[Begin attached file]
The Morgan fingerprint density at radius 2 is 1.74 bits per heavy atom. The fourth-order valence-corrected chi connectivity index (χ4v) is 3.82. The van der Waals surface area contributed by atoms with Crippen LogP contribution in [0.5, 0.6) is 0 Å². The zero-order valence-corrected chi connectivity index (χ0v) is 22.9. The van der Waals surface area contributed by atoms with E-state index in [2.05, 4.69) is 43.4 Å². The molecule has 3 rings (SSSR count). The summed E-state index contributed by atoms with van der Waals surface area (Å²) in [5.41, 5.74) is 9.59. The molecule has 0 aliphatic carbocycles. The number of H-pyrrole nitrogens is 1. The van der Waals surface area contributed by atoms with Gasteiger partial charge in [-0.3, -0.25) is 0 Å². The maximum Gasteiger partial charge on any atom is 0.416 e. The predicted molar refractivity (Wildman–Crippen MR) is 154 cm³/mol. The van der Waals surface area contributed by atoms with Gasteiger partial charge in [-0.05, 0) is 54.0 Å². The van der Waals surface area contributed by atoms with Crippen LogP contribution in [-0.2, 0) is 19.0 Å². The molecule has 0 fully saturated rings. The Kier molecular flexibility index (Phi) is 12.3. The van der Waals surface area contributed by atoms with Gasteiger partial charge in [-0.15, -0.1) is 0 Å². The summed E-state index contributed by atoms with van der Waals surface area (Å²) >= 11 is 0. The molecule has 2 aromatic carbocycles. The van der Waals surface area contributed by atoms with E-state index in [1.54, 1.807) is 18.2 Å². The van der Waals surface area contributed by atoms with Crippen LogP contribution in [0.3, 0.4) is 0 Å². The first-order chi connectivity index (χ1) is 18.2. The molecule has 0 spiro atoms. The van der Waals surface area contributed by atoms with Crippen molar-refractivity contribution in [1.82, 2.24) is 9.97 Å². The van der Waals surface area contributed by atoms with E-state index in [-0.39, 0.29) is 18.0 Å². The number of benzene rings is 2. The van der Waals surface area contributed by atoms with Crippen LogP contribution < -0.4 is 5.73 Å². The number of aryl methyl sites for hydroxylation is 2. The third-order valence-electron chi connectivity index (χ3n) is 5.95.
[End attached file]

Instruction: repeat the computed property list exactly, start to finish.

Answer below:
The Morgan fingerprint density at radius 2 is 1.74 bits per heavy atom. The fourth-order valence-corrected chi connectivity index (χ4v) is 3.82. The van der Waals surface area contributed by atoms with Crippen LogP contribution in [0.5, 0.6) is 0 Å². The zero-order valence-corrected chi connectivity index (χ0v) is 22.9. The van der Waals surface area contributed by atoms with E-state index in [2.05, 4.69) is 43.4 Å². The molecule has 3 rings (SSSR count). The summed E-state index contributed by atoms with van der Waals surface area (Å²) in [5.41, 5.74) is 9.59. The molecule has 0 aliphatic carbocycles. The number of H-pyrrole nitrogens is 1. The van der Waals surface area contributed by atoms with Gasteiger partial charge in [-0.3, -0.25) is 0 Å². The maximum Gasteiger partial charge on any atom is 0.416 e. The predicted molar refractivity (Wildman–Crippen MR) is 154 cm³/mol. The van der Waals surface area contributed by atoms with Gasteiger partial charge in [-0.05, 0) is 54.0 Å². The van der Waals surface area contributed by atoms with Crippen LogP contribution in [-0.2, 0) is 19.0 Å². The molecule has 0 fully saturated rings. The Kier molecular flexibility index (Phi) is 12.3. The van der Waals surface area contributed by atoms with Gasteiger partial charge in [-0.15, -0.1) is 0 Å². The summed E-state index contributed by atoms with van der Waals surface area (Å²) >= 11 is 0. The molecule has 2 aromatic carbocycles. The van der Waals surface area contributed by atoms with E-state index in [1.54, 1.807) is 18.2 Å². The van der Waals surface area contributed by atoms with Crippen LogP contribution in [0.3, 0.4) is 0 Å². The first-order chi connectivity index (χ1) is 18.2. The molecule has 0 spiro atoms. The van der Waals surface area contributed by atoms with Crippen molar-refractivity contribution in [1.82, 2.24) is 9.97 Å². The van der Waals surface area contributed by atoms with E-state index in [-0.39, 0.29) is 18.0 Å². The number of benzene rings is 2. The van der Waals surface area contributed by atoms with Crippen LogP contribution < -0.4 is 5.73 Å². The number of aryl methyl sites for hydroxylation is 2. The third-order valence-electron chi connectivity index (χ3n) is 5.95.